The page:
Wednesday, 5 November 2014

Retrospective review: Magical Mystery Cure

I actually wouldn't call it the worst episode of the show, but it's the one that makes me the angriest.
Before this review, I deem it appropriate that I inform you about my strong feelings on this episode. I hate this episode. I hate it so much that I love to hate it. I hate this episode so much that complaining about it makes me happy. So, be aware that I may not be able to review this episode fairly, even though I will try. 

At some point in the creation of "Magical Mystery Cure", I think there was a noble attempt. The idea was simple: An episode that celebrates how far the main character has come. using emotive writing and music. It's simple, really. The writers simply needed a reason to push this character to the next level. Only one problem: There were five other characters of equal importance in the way.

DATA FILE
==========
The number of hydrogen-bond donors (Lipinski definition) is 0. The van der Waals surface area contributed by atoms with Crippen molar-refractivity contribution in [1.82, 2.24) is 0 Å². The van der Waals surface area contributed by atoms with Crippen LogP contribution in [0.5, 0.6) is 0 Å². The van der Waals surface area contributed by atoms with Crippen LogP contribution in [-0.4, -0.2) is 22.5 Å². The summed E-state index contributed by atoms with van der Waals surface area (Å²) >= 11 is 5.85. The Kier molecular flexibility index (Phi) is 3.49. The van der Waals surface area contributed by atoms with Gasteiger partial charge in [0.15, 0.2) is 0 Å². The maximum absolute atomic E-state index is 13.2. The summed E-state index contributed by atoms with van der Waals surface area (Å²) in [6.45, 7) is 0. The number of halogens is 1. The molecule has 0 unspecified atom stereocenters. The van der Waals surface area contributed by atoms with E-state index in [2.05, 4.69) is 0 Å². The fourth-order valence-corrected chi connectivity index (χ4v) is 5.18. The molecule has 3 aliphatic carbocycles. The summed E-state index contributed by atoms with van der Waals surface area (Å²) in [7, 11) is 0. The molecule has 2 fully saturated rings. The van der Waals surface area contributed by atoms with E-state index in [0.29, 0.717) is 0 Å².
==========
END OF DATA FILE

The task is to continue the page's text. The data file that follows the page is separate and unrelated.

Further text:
But, let's back up a bit. "Magical Mystery Cure" was, at one point, intended to be a two-parter. However, this couldn't be done. The season was cut short, and the finale had to be one part. So the writer made it a musical. The result is a relentless barrage of songs that never lets you up for air. These songs have some great compositions, to be fair, but the lack of a break between them is jarring. The songs utilize emotive melodies, which try and at some points succeed to elicit emotion from the audiences. It's actually some very strong songwriting, even if one of the songs consists entirely of tempting fate.